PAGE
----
Good luck, keep us posted


What about Mark Richards in the movie Free Ride, I think he rode a fish shape for everything then. Sunset contest, perfect Honolua Bay. He won alot, a few world titles back then. He still is making a newer version of them I saw an article somewhere lately. Check his website.

The MR board is a twin fin not a fish.You can ride a fish in DOH surf ,you just have to be a great surfer to do it.My friend rides this quad fish 6ft 3 in DOH heavy reef break sometimes.The only thing limiting a fish is YOU or I should say your fitness and ability.Tow in boards are what? 5ft 6 or so?Not too many guys can surf like Dan Malloy or Rasta on 5ft 6 fishes.Here is a pick of a 6ft 3 quad fish…

The question is NOT …“can it be done”! We all know Cheyne rode real Wiamea with his McCoy 6’ Nugget.

The question IS… “is there any merit”. For that , NO.

Fish are flat, wide, thick railed, short, short fins.

Big wave boards are well rockered, narrow in the tail, thin railed compared to fish, long for paddle speed and entry, and usually are finned to hold in totally positive.

For sure you can, but you can ride a 5’ Bunker board in 11’ Hanalei, if you want.

I once rode a 6’1" x 19 single fin the same day my 9’10" x 19 worked OK. See City Slickers.

Doesn’t mean my original choice was anywhere close to ballpark.


with all due respect, I think you’re missing the point. We’re not talking ‘big waves’ on a 5’8 x 21" twin keel, but rather can the fish design be very slightly tweaked to deal with larger waves - solid to double overhead with rips and lots od water moving up the faces - while still retaining the qualities that have so captured our imaginations.

Yes, a standard gun is the weapon of choice for bigger waves, and I have my 7’4 and 8’4 thrusters for semi scary waves, but I’m looking for a different feeling, a different way of riding solid waves.

It’s not about being stubborn and swearing by your one favourite flavour for all purposes.


Back in the mid/late 70s some riders in California (the name Les Bacon comes to mind) were seen riding longer “gun fishes” in the 7’0"-7’6" range. They were basically drawn out fish templates, slightly pulled in nose and tail compared to the shorter fishes, still retaining the twin keels. I don’t have any dimensions to give you but maybe this is what you’re looking for. I think Steve Brom was shaping them.

New Surfer’s Journal has a photo of Rasta on a 6’8 or so Frye fish…the wave is not DOH or anything, but the board looks sick…

As for riding a fish in larger surf, I travel to Puerto Rico every winter, sometimes it’s big, sometimes it’s not. When it’s big (I’m not talking when Tres breaks, but normal good size Maria’s and Wildo) I tend to ride a 6’8 to 7’0 single fin.

I’m leaving on friday for 10 days and seriouslt thinking of only taking a 9’0 JT Diamon T and a 5’11 Mandala canard quad fish…no single. The reason? Because the single ALWAYS makes the drop and it feels safe. In short, I am bored. So the merit of the fish in larger surf for me is to test myself and make it work, which i know it will, having had it out in OH long period grounswell in full rubber here and seeing Malloy and others fishing out. This is not to say I can surf like Dan Malloy and Rasta, but I love the sensation of speed I get on my fishes and am on that trip right now.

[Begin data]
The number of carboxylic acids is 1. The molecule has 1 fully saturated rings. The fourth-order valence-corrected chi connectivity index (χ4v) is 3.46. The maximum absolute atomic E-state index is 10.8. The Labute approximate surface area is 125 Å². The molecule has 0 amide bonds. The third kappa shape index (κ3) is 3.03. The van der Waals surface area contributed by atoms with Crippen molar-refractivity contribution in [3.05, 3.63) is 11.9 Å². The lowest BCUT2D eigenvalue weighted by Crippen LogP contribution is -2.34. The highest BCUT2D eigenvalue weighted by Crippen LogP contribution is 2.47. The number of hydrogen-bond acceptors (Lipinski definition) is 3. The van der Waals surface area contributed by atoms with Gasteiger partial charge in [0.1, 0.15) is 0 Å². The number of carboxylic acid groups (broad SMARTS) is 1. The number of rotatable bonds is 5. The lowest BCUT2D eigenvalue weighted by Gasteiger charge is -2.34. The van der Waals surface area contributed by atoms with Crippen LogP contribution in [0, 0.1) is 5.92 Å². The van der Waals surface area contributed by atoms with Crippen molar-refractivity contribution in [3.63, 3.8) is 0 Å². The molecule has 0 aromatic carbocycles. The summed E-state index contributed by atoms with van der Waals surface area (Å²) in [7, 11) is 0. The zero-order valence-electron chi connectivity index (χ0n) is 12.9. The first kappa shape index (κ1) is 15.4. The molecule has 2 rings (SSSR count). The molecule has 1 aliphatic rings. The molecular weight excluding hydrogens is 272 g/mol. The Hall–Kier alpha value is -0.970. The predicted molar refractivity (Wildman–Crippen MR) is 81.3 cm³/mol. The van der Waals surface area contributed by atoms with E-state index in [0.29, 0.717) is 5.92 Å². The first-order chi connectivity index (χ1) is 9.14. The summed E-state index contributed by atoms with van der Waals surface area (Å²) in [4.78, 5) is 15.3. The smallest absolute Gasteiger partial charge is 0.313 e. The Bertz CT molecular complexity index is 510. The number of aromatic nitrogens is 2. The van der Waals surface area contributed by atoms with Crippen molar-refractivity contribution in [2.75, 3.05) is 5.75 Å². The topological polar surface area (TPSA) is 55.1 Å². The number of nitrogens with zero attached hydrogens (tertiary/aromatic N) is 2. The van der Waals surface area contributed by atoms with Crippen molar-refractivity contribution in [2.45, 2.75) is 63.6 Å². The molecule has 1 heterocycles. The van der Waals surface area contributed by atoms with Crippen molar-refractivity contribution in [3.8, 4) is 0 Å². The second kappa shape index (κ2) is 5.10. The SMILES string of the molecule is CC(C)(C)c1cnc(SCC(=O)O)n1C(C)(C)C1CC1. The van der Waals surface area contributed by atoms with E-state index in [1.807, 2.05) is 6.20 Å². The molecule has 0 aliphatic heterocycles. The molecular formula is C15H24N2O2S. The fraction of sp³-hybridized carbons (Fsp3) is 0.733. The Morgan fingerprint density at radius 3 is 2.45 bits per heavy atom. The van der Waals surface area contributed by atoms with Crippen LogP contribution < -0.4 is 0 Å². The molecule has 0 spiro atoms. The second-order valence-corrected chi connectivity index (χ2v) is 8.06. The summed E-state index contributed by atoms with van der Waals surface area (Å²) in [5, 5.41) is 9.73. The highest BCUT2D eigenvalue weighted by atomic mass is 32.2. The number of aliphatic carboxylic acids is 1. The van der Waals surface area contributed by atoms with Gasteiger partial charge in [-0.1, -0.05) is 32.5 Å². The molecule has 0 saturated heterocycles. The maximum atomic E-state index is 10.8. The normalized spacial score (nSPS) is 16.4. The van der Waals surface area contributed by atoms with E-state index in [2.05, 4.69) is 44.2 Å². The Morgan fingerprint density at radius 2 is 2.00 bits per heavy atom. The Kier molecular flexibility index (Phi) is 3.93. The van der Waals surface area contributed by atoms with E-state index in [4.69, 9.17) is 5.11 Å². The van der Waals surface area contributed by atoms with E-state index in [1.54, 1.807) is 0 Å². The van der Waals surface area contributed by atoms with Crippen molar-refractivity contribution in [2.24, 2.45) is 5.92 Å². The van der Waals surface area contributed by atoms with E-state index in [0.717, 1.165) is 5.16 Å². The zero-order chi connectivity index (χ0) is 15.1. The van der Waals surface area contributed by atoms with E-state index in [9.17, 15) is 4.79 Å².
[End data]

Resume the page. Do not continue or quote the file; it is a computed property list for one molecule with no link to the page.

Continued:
Bringing swim fins, as well…

thanks to all for the input – I posted this a while back and saw that it was resurrected today. Since my initial post I have had the chance to experiment with my 5’8" and 5’10" in autumn surf of the solid overhead variety, and my initial thoughts were correct – some waves are too large to catch on a 5’8" for someone of every-man ability.

I have ridden thrusters for years and know that I can depend on them to catch said waves, but it just isn’t as fun. Foamdust’s comments intrigue me – a pulled in 6’10" or so Fish for waves of the double overhead and larger variety. Why? The glide, the extended high line, the speed and trim that modern thruster stilettos can’t provide unless you are talking Indo, Tahiti, or Backdoor. I am talking about slingshots and G forces on 15’ of open face.

The 6’9" Frye is intriguing as well – I saw the photo too and imagined the Gs off the bottom on a double overhead wall that this board would bring.

I will keep all posted if I do in fact get something along these lines out into the water.

Happy surfing,



“true fish Brom/Lis 5’-5’11"” were kneeboards and are ridden in overhead surf all the time. it’s easier to catch

big waves when you have flippers/fins on your feet plus the lower center of gravity helps to… be true to the Fish and ride it on your knees…" …Shiver me timbers, Captain Shipper ! WHERE did THIS come from ?? [imagine how big THAT wave looks from on your knees !!] …is that Ray Pino at BIG honolua …or, perhaps the original, Steve Lis, somewhere ? [ Now excuse me while I change me undies… ] ‘chip’

That’s Mike McGuire and I believe that is Sunset (definitely someplace in Hawaii). He is riding a Fish built by Alan “Bud” McCray, one of the foremost kneeboard shapers in the world today. The picture is from Bud’s website.

For other pictures of Fish in action in quality macking waves in Hawaii, Indo, and Oz (all kneeboarding, of course), go to Click on the photos link at the top of the home page. These pics will leave you with absolutely no doubt as to what a Fish is capable of when ridden as a kneeboard!

Clyde Beatty rides a 7’8" twin fin at the overhead and big strand. I’ve got pictures somewhere;search_string=Mike%20McGuire;guest=1180958#144317